For many consumers, the obstacle to buying organic food has always been the price.

“I would buy a lot more organic if it were cheaper,” said Eden Prairie resident Brandi Erlendsson. “Now I buy organic fruits and vegetables just for my kids.”

But as mainstream grocers and food companies push more aggressively into organics, Erlendsson and other consumers who buy only a select number of organic products may soon get what they want — organic products at or near the price of conventional products.

Wal-Mart and Target are leading the charge to more affordable products. Both announced last month an expansion of more than 100 organic and natural products.

Ninety-one percent of Wal-Mart’s shoppers would choose organic over nonorganic products if they were priced closer to conventional, according to the company. Later this year it will introduce the organic Wild Oats line as its exclusive private label at prices comparable to ­conventional foods. Customers will save 25 percent against comparable organic products, according to Wal-Mart.

Even Whole Foods, which opened four additional locations in the Twin Cities recently, realized that it can no longer lead the market with its high prices and profits. “Competition is more intense right now than we’ve ever possibly experienced before,” said Whole Foods co-CEO John Mackey on a conference call with investors. The company has had to lower prices, although it has done so quietly to avoid any perceived decline in quality.

Supermarkets are enhancing their organic selections because, in ­addition to being more profitable, shoppers are paying more attention to health in their food and household choices, said Tom Johnson, principal at PricewaterhouseCoopers in Minneapolis. “It will grow exponentially in the coming years. Organic is now becoming part of retailers’ commitment to wellness,” he said.

Sales of products labeled natural and organic grew 7.5 percent in 2012, twice the overall growth rate of conventional food and nonfood ­products, according to the Organic Trade Association. Large food producers and manufacturers have been quick to hop aboard the food truck. Smaller brands such as Silk, Horizon, Cascadian Farm and Knutson have been gobbled up by larger companies such as General Mills, Smucker’s and Dean Foods.

A retail field that used to be dominated by smallish co-ops (and Whole Foods) is now being integrated in supermarkets from high-end to low-end.

But even local co-ops are also expanding to secure their place at the table. New locations are in store for Lakewinds, Seward, Mississippi Market and the Wedge.

Experts attribute the buying shift mostly to kids. Having children continues to be a ­principal trigger for buying organics, said CEO Laurie Demeritt of the Hartman Group market research firm in ­Bellevue, Wash. “Some ­consumers begin using organics while they are pregnant, while others enter the category once their child has transitioned to baby food or dairy products,” said Demeritt.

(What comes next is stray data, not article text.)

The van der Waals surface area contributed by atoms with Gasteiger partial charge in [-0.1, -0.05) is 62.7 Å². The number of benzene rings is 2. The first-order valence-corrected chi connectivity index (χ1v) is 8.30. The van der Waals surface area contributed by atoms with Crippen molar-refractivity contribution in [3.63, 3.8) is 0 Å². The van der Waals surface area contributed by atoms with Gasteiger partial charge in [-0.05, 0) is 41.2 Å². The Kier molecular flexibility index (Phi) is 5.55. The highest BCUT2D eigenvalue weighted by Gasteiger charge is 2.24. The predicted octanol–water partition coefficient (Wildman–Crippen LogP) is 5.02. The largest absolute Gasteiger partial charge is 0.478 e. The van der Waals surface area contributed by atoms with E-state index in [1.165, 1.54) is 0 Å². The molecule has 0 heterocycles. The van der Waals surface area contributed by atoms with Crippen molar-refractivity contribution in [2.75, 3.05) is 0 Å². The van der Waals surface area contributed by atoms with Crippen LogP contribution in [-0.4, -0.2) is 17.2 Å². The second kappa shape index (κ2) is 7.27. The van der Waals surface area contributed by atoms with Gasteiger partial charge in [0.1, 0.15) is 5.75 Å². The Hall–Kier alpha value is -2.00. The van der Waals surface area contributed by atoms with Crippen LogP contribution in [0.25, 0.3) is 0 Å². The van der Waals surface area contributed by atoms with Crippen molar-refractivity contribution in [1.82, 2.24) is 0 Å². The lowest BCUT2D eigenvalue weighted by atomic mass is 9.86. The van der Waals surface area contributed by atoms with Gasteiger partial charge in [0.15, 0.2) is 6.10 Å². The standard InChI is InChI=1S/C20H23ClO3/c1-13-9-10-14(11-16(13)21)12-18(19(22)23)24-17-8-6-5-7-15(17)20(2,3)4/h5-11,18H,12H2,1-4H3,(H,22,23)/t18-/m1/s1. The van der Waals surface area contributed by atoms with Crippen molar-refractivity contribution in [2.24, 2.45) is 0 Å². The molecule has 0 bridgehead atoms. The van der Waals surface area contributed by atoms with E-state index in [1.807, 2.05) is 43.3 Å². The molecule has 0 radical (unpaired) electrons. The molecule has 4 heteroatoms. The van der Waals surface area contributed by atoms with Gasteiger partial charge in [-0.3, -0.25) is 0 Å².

They’re primarily concerned with perceived negative health effects of growth hormones and antibiotics in meat and dairy and pesti­cides in fresh produce and grains. ­Buying organics makes ­parents feel like they are protecting their children and acting responsibly, she said.

As organics go mainstream and prices drop, some insiders and consumers worry whether large companies are committed to doing organic “right,” said Demeritt. Now that food companies have released organic versions of processed foods such as Oreos and mac-n-cheese, organic food is no longer tied as closely to good health in consumers’ minds. Organic foods with added sugar, corn syrup and unidentified ingredients dilute the appeal.

Others distrust the purity of organic food as it becomes more widely available. Some worry that big companies are trying to water down the USDA’s organic labeling ­criteria. “Trust is a major issue with organics,” said Demerritt.

Cornucopia Institute in Wisconsin, an advocacy group that promotes economic justice for family farms, thinks Wal-Mart’s claim that it will have organic prices on parity with standard ones is dubious.

“Wal-Mart tried a similar program in 2006 where they sold organics at 10 percent more than conventional,” said Mark Kastel, director at ­Cornucopia. “They failed miserably.”

Kastel found that Wal-Mart was using organic factory farms, including using some sourcing of produce from China. Some of the products labeled “organic” were not organic, he wrote in a 2006 report about Wal-Mart organics titled “Wal-Mart: Market Expansion or Market Delusion?”

He hopes that Wal-Mart will use its logistical prowess to do things right this time and make everyone in the ­grocery ­industry more efficient, but he cautions consumers that private-label organic products (sold by Wal-Mart, Target, Trader Joe’s, Aldi and others) are not in the spirit of the organic movement.

“People who buy organic want to know the story behind their food — who’s producing it and where, or how the animals are treated,” he said. “The nature of private labels is ­anonymous.”

Despite its success over the past decade, no one expects organics to overtake conventional soon. Only 1 percent of global agricultural land is certified organic, and it takes three years before land can be declared certified. U.S. organic food sales were $35 billion in 2013 according to the USDA, but it represented less than 5 percent of total at-home food sales.

Organic sales are expected to grow 14 percent annually through 2018, according to a TechSci Research Report, but Kastel thinks it depends on ­factors beyond price alone. “The economy, a food recall or the next Alar scare can make a big difference,” he said.